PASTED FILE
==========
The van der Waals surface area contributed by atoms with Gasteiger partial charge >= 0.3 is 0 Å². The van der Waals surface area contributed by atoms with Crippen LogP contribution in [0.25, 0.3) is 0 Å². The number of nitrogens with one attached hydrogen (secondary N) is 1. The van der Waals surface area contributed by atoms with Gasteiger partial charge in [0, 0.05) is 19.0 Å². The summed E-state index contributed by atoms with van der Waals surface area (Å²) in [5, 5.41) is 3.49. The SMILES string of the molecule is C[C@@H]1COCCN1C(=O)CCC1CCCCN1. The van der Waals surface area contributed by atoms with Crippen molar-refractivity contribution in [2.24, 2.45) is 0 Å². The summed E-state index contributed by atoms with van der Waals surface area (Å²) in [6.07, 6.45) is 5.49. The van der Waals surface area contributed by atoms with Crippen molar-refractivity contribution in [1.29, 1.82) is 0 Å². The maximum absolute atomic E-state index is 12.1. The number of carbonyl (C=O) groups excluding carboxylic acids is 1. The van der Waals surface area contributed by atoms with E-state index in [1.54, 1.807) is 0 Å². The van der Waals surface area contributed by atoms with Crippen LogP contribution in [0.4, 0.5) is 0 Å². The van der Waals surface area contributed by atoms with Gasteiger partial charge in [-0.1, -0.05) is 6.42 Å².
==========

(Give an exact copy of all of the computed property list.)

The van der Waals surface area contributed by atoms with Gasteiger partial charge >= 0.3 is 0 Å². The van der Waals surface area contributed by atoms with Crippen LogP contribution in [0.25, 0.3) is 0 Å². The number of nitrogens with one attached hydrogen (secondary N) is 1. The van der Waals surface area contributed by atoms with Gasteiger partial charge in [0, 0.05) is 19.0 Å². The summed E-state index contributed by atoms with van der Waals surface area (Å²) in [5, 5.41) is 3.49. The SMILES string of the molecule is C[C@@H]1COCCN1C(=O)CCC1CCCCN1. The van der Waals surface area contributed by atoms with Crippen molar-refractivity contribution in [2.24, 2.45) is 0 Å². The summed E-state index contributed by atoms with van der Waals surface area (Å²) in [6.07, 6.45) is 5.49. The van der Waals surface area contributed by atoms with Crippen molar-refractivity contribution in [1.29, 1.82) is 0 Å². The maximum absolute atomic E-state index is 12.1. The number of carbonyl (C=O) groups excluding carboxylic acids is 1. The van der Waals surface area contributed by atoms with E-state index in [1.54, 1.807) is 0 Å². The van der Waals surface area contributed by atoms with Crippen LogP contribution in [0.4, 0.5) is 0 Å². The van der Waals surface area contributed by atoms with Gasteiger partial charge in [-0.1, -0.05) is 6.42 Å².